Scientists have developed a “bug-eye” camera that works like a compound eye of the insect. It has an array of 180 small lenses present, on a curve mounting, with the related electronics.
“The compound design of the fly’s eye incorporates perhaps 28,000 small eyes, or ommatidia,” Dr. Jianliang Xiao from the University of Colorado at Boulder and the team member, said. “That’s the direction we want to move in,” he told BBC News.
Ommatidium (plural: Ommatidia), is the light-sensing structure in the compound eye in the insects having a corneal lens, a crystalline cone and a light-sensitive organ at its base. Ommatidia work together to give a complete picture of the world.
In the present invention, the curved mounting of the camera is to mimic the compound structure of the insect’s eye. In the artificial eye, photodetectors and other electronics are present with microlenses and the software in the camera join the individual signals from the different lenses giving the complete picture.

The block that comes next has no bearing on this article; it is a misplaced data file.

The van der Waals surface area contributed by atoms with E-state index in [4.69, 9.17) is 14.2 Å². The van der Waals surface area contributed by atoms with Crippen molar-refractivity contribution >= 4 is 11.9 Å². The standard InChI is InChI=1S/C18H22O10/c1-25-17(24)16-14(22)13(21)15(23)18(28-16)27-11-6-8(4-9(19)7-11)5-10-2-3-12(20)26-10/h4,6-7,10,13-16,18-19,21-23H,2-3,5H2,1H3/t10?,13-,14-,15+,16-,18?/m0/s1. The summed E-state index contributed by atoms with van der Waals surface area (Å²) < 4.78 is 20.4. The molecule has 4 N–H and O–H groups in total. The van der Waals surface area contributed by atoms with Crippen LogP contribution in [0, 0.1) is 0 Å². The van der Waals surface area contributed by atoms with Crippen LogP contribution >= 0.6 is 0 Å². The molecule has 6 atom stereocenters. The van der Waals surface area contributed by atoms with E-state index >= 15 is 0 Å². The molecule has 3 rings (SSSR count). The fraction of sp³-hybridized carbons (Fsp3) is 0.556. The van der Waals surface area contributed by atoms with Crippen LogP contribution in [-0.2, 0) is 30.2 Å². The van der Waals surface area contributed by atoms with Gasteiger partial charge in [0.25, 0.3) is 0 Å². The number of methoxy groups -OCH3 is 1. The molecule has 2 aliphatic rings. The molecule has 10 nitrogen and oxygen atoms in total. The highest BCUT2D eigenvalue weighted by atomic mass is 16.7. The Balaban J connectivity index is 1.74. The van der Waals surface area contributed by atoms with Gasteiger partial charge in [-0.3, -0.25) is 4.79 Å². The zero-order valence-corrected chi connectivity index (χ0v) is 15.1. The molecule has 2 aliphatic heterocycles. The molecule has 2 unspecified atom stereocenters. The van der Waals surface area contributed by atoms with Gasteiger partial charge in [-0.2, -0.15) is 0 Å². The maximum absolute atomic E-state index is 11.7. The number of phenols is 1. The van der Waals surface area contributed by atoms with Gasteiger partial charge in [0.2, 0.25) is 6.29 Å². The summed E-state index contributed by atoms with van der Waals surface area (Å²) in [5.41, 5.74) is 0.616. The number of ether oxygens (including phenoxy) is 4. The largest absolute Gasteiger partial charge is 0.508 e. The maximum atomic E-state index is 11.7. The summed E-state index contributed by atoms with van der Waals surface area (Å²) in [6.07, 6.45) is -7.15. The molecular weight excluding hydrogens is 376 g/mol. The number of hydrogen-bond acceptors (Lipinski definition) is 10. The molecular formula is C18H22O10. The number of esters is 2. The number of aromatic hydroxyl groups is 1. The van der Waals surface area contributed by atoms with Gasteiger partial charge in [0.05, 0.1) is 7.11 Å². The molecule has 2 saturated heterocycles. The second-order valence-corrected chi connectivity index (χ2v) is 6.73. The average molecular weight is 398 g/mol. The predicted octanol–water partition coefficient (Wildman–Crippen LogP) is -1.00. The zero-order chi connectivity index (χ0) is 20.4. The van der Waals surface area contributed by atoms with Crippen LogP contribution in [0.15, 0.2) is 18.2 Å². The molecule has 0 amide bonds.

Although the prototype camera has few pixels, giving low resolution images, but this camera can help in the very wide-angle view, i.e. 160-degree view, and sharp focus at any distance as such as in unmanned flying vehicles and endoscopes.
“Our system could eventually be used in surveillance cameras. One device of this kind could see 180 degrees. If you had two, you could then conceivably see the whole field of view,” said Dr Xiao.
Song, Y., Xie, Y., Malyarchuk, V., Xiao, J., Jung, I., Choi, K., Liu, Z., Park, H., Lu, C., Kim, R., Li, R., Crozier, K., Huang, Y., & Rogers, J. (2013). Digital cameras with designs inspired by the arthropod eye Nature, 497 (7447), 95-99 DOI: 10.1038/nature12083